I remember back in the day when my father would talk about all the great prize fighters of the past, and when he introduced me to this movie on the late show on CBS, before the era of 24 hour cable TV , I knew all the characters, who were portrayed in this epic Gangster/Prizefighting flick. The movie is based on the life of heavyweight champion Primo Carnera , who in his day, was a giant of a man at 6' 7" and 250 pounds. The problem, is Primo had little fighting skill, and many of his matches were framed, unknown to Primo, who thought he was actually winning those fights on his own. Along comes Max Baer who would have nothing to do with taking a dive for the sake of the mob, and administered a brutal beating on Primo to take the heavyweight crown. With primitive fighting skills, he fought bravely with the heart of a lion, trying to defend himself, by actually landing some leather of his own, but in the end, it was one of the saddest day's in boxing history. Having said all that, the movie is based on his life, with the main character boxer Toro Marino, who is taken to the top of the boxing world by unscrupulous mobsters who stole his earnings, and threw him to the streets in the end. Humphrey Bogart plays a boxing beat reporter who worked along with the mob, and aided in the false promotion of this make believe giant of a boxer, and in the end, did the right thing for this abused soul, that almost gives you a lump in your throat. Heavyweight champ Max Baer actually played the role of himself, under a different name for the movie script. This is an intense movie about evil and good, and a classic not to be missed. In real life, Primo left the boxing world broke, but became very successful in the world of professional wrestling and raised a family in california. He stated, the happiest day of his life, is when he became an American citizen. Known as the "Ambling Alp", Primo proved to be a model human being, loaded with kindness for all, which is more than can be said, for the real life mobsters who controlled the boxing game in the 30's, 40's and 50's.
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on January 7, 2015
In Bogart's last film, he plays, Eddie Willis, a reputable sports writer who has been out of a job ever since his newspaper folded. Finding himself looking for other work, he is suddenly summoned by Nick Benko, played by the always edgy and ever wonderful, Rod Steiger. Benko has found a veritable mountain of a man in Argentina he brings to America with the idea of parlaying him into a boxer who will work his way up the roster of contenders, get a shot at the heavyweight title and a chance for a huge pay-day, win or lose! "Toro" Moreno, played by Mike Lane, who stands 6'8" and weighs in at 275 pounds in real life, is a formidable looking man! He towers over any opponent he has ever faced but cannot box! He's got a glass chin, a soft stomach, knows nothing of real training or footwork and doesn't pack a punch either! Benko is using Eddie and his reputation as an honest journalist, to build Toro into the most feared fighter since Rocky Marciano while he pays off fighters to take a dive on the way up the ladder! A couple of great fighters from the prior era are on hand to lend credibility to the film as well. Max Baer is cast as Buddy Brannen, the Heavyweight Champion Toro is destined to fight, and Jersey Joe Walcott, who plays Toro's sparring partner. In the film we actually see the aging Baer fight Toro in this thinly disguised film which parallels the real Baer-Carnera debacle of 1934! Even Eddie Willis is based on the career of sports writer/promoter, Harold Conrad! In his last bout before the title fight, Toro's opponent dies as a result. Thinking he has killed him, Toro wants no further part of the ring and wishes to return to South America. Benko is beyond angry upon hearing this news and convinces Eddie, the only person Toro really trusts, to talk him into staying by dangling the BIG pay day in front of his nose! Eddie has become increasingly plagued by pangs of conscience when it comes to Toro. He has come to realize Toro is NEVER going to receive the money promised him! When Brannen finds out the fighter died, he knows it was at his hands the boxer received the worst blows of his career and it is he that is responsible for his death and not Toro. Brannen is livid when he realizes Toro is receiving the credit for the kill, thereby setting him up to be billed as a great and dangerous fighter. Brannen knows better, begins to see himself as far from finished as a fighter, and swears to take him apart in the ring. Doing that means he has to renege on his own pay-off to take a dive in this, what was to be the last fight of his own career! I'm not going to ruin the last of it for you so do yourself a favor and buy it to discover just how it all goes down from here. You do have more surprises coming and remember, it IS one of the better fight films... and it IS Bogey's last one...You won't be sorry!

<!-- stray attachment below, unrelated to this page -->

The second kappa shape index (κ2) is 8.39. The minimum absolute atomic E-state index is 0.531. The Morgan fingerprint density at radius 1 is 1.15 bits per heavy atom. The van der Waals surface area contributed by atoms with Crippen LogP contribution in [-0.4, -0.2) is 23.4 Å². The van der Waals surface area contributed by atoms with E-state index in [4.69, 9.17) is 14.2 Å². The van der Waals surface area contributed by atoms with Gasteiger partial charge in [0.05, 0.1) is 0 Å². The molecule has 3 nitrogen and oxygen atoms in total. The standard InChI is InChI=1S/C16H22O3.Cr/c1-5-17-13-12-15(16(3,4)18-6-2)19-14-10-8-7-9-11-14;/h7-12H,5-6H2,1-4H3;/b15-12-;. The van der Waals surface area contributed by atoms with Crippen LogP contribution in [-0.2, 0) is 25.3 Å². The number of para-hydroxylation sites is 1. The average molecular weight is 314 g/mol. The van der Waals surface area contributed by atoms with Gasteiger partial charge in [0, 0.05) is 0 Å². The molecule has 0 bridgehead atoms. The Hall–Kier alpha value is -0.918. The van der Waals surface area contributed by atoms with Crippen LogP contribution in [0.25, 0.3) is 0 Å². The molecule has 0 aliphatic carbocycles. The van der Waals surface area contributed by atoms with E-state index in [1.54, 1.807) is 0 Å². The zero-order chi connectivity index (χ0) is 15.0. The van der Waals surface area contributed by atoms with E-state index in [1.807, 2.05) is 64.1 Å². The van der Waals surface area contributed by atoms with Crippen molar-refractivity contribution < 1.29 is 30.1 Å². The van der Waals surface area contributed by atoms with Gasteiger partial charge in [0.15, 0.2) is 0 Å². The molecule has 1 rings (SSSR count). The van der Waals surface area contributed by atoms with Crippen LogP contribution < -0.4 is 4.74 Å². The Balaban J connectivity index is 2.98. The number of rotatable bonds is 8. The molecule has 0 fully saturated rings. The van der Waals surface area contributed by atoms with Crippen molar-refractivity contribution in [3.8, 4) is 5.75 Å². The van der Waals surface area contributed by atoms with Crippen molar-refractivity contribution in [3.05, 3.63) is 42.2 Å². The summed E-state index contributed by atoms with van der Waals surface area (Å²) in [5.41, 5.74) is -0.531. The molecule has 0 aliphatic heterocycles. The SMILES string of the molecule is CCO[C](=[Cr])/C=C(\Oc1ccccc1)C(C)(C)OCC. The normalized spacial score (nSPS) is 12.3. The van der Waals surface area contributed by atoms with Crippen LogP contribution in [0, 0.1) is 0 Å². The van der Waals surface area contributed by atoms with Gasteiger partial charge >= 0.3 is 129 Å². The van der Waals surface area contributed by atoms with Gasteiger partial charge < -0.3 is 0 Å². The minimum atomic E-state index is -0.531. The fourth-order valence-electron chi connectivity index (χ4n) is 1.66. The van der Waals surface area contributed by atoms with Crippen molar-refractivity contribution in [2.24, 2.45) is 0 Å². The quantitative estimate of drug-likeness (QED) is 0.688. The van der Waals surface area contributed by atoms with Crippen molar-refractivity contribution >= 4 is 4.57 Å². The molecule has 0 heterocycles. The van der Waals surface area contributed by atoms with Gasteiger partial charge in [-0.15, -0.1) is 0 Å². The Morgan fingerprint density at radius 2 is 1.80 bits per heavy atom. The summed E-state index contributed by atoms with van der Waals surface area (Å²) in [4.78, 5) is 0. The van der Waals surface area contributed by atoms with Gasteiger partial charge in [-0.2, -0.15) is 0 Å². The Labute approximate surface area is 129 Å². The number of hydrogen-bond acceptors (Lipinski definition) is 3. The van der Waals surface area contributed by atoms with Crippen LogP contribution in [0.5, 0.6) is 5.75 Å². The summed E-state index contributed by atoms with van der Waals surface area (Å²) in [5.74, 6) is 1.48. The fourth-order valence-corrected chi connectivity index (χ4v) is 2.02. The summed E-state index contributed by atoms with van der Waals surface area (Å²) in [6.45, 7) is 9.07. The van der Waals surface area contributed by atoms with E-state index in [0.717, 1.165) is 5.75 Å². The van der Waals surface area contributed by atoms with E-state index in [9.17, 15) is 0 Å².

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on August 23, 2010
This bleak but realistic film about the netherworld of professional boxing is one of the best sports dramas that Hollywood ever produced. Humphrey Bogart, of course, is the centerpiece of the story and he's at his best as the cagey, jaded sports reporter who covers a heavyweight contender and knows he's a phony but nevertheless promotes him for box-office profits. The fighter, perhaps a take on Primo Carnera, is manipulated by a greedy manager and his underworld hoodlums who know full well that Toro Moreno has no business in a boxing ring. The camerawork is gritty and the picture has the look of grainy 1950s newsreels which add the the credibility of the movie. Rod Steiger and Nehemiah Persoff are great and Mark Robson's direction was excellent. Especially touching and tragic is an interview with a former boxer whose brains got scrambled from years of ring combat. A very powerful film and a great coda to Bogart's wonderful career.
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on March 27, 2015
I really like this movie for many reasons. First the story is good. The acting follows. I can't think of any 2 actors that could of played Bogey's and Stiegers parts as well as them. Some of verbal confrontation's between them are well written and amazing. The interactions of the different relationship keeps you thinking. The fight scenes seem a little hooky but passable. I really like the outside Black and white footage of New York City in 1955. If you look closely you will see some really cool cars and a snap shot of American city life in that era. Good Film Noir. I believe Bogey was suffering from lung cancer during the filming. It was his last film.